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Measurement of Antibacterial Activity of Textile Materials Using the Parallel Streak Method
The AATCC 147 method, commonly known as the Parallel Streak method, is designed to qualitatively evaluate the antibacterial activiry of diffusable antimicrobial agents on treated textile materials. In other words, it tests the ability of the treated textile to inhibit the growth of microorganisms, to be Bacteriostatic. This method allows you to roughly estimate the activity and efficacy against different concentrations of the microorganisms.
Summary of the AATCC 147 Test
- The test microorganism is prepared, usually by growth in a liquid culture medium. Per the method, two representative microorganisms are specified, S. aureus and K. pneumoniae.
- Depending on the Study Sponsors testing objectives and products end goals, Microchem Laboratory can modify the test method to better fit your testing objectives, as mentioned in the method. This includes testing against more clinically and product relevant microorganisms.
- Prior to initiating the test, sterilized molten growth agar is poured into sterile petri dishes and allowed to solidify completely before inoculating.
- The suspension of test microorganism is then standardized by dilution in sterile distilled water.
- Using a sterile inoculating loop, one loopfull of the diluted inoculum suspension is used to streak 5 consecutive streaks, spaced evenly apart, without refilling the loop, onto the solidified growth agar. This allows for 5 parallel streaks varying in concentration.
- Samples, which have been cut to be rectangular in shape and measuring 25 x 50 mm, as recommended by the method, are evenly placed across the five parallel streaks.
- A parallel untreated test sample is also cut and tested alonside Treated Test Samples.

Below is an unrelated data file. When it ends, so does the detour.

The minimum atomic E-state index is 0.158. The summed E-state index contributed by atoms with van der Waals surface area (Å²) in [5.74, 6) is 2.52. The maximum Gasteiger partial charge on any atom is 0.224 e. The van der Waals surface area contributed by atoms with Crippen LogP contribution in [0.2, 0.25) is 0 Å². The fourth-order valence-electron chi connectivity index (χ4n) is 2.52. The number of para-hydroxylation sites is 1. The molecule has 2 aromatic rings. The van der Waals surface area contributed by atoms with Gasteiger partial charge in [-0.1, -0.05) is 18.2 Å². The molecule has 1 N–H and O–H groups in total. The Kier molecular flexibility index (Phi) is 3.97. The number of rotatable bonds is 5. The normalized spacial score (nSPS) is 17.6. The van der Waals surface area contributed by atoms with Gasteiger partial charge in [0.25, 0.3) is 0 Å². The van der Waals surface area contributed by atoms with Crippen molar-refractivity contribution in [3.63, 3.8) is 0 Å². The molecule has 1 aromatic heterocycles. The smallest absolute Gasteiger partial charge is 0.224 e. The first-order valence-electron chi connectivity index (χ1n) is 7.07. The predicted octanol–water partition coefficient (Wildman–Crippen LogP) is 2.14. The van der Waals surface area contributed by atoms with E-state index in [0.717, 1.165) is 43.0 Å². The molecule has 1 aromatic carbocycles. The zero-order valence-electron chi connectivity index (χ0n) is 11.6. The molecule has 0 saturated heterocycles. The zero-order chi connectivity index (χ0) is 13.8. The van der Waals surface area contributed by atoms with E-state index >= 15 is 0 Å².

- Gentle pressure is placed on the samples onto the agar in order to ensure contact of the entire test sample and the inoculated agar.
- Treated and Untreated (Control) Samples, on the inoculated agar agar, are then incubated at the microorganism specific temperature and incubation period, to ensure optimal growth.
- All microbiological assays run at Microchem Laboratory are performed with the necessary parallel controls to provide adequate comparisons at both the start of the test as well as after the contact time.
- Post incubation, the plates are removed from the incubator and and measurements on either side of the samples, if present, are averaged and a method specified formula is used to calculated its the Zone of Inhibition.
Strengths of the AATCC 147 Test
- The method is relatively quick easy to perform.
- The method offeres a quick and easy alternative to the more involved AATCC 100, making it a great screening tool.
- The method is useful for testing against both Gram Positive and Gram Negative Microorganisms.
- Due to its simplicity, it is very reproducible.
- The method provides estimates of efficacy against different concentrations of microorganim, therfore providing a increased degree of sentivity.
- With the inclusion of a laundering step, prior to testing samples, the method allows for evaluation of resiual efficacy.
- The method offers options as to what microorganisms to test against, depending on the study sponsors testing objectives and products end use.
Weaknesses of the AATCC 147 Test
- The method is not quantitative, and therfore only provides qualitative data.
- The method does not include a "pass/fail" criterion for the calculated levels of antimicrobial activity observed in test samples.
- The method is not suitable for test substances with technologies that are non-diffusable.
The AATCC 147 is a fast, qualitative means to measure the ability of an antimicrobial textile to inhibit the growth of microorganisms.
Microchem Laboratory was built around antimicrobial innovation and antimicrobial research and development. If your company is interested in textiles for their ability to inhibit the growth of microorganisms, the AATCC 147 may be a great place to start.